Addition of PaSSV improved model discrimination for case fatality and home time outcomes. The validity of PASSV in two Canadian provinces suggests that it is a useful tool for baseline risk adjustment in acute stroke.
This chapter provides dietitians with a TBT-S strategic approach when working with adult clients with AN. Structure is central strategically. Dietitians enhance empathy when aligning with clients’ AN traits. Meal planning for adults with AN needs to be practical, consistent, and structured regarding how to obtain and prepare foods. Support persons are treatment team members who need to learn the meal plan and strategies to provide assistance at home or work/school. After the meal plan is identified, the dietitian is a central agent in coaching, practicing pre-, post, and mealtime fuel intake with both the client and their Support(s) virtually or face-to-face.
TBT-S has been studied in a 40-hour, 1-week group format that consists of novel interventions that integrate temperament and Supports in structured interactive treatment approaches for YA and SE-AN. TBT-S neurobiological information and temperament approach could be “seasoned” into segments in multiple levels of ED treatment. The clinician schedules members of the ED treatment team, like dietitians and medical professions and Supports to participate with the adult client in various combinations of ways to address key aspects of treatment planning and skill/tool development. This ensures consistency inside and outside of treatment. Clinicians and programs could flexibly apply TBT-S core principles and components into ongoing ED treatment.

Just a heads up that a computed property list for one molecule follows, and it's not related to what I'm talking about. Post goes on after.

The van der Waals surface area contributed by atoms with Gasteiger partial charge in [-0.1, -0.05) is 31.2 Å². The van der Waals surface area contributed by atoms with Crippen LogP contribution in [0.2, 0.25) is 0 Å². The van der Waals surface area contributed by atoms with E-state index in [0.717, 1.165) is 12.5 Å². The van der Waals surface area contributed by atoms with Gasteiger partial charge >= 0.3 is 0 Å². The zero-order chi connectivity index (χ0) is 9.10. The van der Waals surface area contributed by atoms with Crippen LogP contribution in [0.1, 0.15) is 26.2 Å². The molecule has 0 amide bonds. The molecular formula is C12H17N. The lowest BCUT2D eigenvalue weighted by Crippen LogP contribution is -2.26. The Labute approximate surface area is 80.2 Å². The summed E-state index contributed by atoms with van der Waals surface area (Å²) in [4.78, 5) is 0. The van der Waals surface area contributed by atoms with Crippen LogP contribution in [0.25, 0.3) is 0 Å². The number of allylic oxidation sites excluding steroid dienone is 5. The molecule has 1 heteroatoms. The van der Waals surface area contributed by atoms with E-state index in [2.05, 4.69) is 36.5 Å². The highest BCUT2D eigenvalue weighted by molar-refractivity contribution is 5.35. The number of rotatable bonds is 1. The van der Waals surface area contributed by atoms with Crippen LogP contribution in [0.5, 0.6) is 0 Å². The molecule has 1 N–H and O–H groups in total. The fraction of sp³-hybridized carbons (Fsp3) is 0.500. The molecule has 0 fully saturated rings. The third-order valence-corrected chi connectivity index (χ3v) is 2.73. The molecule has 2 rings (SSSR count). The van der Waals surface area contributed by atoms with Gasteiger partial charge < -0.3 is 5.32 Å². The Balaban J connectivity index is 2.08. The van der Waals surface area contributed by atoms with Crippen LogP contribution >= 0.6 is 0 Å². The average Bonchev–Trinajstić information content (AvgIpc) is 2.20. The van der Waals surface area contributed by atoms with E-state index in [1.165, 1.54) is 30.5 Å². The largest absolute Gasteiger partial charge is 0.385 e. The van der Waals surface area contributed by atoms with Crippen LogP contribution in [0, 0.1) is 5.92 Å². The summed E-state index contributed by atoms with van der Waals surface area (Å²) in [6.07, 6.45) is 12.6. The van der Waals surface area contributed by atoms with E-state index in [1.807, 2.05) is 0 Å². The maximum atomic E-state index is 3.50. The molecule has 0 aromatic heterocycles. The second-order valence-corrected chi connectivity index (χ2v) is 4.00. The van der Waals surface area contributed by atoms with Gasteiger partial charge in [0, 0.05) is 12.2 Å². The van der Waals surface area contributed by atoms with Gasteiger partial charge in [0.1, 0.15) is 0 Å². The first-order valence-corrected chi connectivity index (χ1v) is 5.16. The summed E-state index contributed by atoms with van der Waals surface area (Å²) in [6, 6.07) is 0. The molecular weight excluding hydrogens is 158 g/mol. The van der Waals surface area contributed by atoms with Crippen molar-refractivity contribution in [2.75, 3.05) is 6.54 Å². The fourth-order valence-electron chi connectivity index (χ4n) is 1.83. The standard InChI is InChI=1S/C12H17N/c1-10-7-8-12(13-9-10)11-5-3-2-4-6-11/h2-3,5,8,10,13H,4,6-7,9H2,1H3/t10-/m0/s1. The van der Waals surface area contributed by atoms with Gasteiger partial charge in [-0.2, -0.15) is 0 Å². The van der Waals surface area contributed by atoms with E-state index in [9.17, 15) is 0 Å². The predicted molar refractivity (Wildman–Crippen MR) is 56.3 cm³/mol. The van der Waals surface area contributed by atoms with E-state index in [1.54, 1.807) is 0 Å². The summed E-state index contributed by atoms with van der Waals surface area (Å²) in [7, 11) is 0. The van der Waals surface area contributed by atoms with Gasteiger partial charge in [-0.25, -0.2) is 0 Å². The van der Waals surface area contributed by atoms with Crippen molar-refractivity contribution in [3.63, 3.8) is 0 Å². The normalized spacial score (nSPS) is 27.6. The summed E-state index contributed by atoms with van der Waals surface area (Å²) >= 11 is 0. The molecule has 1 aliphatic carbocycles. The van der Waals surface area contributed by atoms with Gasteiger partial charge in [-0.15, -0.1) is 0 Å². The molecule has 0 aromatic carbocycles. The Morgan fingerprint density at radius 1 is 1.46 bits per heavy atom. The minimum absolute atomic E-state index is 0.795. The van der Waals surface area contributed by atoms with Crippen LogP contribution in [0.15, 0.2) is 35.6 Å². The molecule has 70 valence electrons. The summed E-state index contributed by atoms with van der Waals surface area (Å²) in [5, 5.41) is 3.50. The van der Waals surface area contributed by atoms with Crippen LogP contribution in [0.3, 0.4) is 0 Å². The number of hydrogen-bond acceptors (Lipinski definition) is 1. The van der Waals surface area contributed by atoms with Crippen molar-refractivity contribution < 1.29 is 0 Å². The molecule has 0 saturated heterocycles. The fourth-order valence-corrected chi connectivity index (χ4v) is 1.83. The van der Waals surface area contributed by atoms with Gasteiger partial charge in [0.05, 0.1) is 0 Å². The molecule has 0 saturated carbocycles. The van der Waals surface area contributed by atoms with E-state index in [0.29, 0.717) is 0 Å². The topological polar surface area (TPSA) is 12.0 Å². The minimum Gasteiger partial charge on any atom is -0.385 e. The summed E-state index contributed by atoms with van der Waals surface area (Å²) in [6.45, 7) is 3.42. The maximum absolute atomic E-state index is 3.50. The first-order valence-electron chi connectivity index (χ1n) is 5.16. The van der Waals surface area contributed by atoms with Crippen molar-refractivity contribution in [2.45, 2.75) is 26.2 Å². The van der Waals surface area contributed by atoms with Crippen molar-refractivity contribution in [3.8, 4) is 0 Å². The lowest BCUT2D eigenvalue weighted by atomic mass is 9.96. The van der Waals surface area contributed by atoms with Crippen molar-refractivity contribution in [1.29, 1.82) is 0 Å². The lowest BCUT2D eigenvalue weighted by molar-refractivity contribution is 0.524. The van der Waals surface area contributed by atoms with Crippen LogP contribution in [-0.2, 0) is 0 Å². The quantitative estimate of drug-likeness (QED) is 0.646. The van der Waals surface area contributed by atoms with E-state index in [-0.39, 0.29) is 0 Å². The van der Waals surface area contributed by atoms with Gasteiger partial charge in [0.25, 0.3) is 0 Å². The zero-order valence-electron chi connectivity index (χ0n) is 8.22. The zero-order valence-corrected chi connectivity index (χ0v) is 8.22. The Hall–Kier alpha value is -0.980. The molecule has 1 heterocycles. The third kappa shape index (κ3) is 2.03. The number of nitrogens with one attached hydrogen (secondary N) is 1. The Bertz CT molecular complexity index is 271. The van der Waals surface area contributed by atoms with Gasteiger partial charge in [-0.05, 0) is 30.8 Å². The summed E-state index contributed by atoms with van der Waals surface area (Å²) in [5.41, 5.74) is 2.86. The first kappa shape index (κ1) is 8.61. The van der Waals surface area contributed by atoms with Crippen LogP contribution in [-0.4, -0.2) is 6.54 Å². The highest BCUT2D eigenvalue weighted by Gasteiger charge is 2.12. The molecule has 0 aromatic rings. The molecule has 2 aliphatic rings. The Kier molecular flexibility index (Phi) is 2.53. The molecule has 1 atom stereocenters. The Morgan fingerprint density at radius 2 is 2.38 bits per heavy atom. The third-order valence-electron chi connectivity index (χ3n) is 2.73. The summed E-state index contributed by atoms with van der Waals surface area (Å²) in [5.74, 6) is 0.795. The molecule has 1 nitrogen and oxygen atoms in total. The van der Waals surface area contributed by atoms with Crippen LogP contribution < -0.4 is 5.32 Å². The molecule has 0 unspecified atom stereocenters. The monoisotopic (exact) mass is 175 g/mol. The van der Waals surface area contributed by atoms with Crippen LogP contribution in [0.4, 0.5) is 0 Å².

There is a biological basis for why eating is not easy in that food is not intrinsically rewarding, contributing to why the brain may code food as harmful. Lack of motivation for treatment may reflect a deficit in biologically induced reward/motivation system rather than willfulness. Clinicians can help clients to turn to Supports and others to identify external motivators since they are unable to experience intrinsic motivation. Providing structure around meals is temperament congruent because it is unlikely that individuals with active AN can eat intuitively given altered brain reward signaling to hunger.
Approaching AN from a temperament-based neurobiological perspective provides a biological foundation and conceptual framework from which to view symptoms and the underlying mechanisms that drive behavior. Temperament informs targeted interventions directed at the cause of the behavior, rather than the behavior itself. This is a paradigm shift for many. TBT-S has five core principles derived from neurobiological research. (1) Eating disorders are brain and biologically based illnesses. (2) Treat to the trait or the temperament underpinnings. (3) Food is medicine. (4) Supports are needed and a necessary part of the treatment process. d (5) Action or movement is fundamental to change.
TBT-S helps parents and other Supports to be aware of unique YA developmental needs and conflicts to offer appropriate assistance toward AN recovery. An experiential activity on guided reflections can enhance empathy for YA development along with skill development and the Young Adult Behavioral Agreement.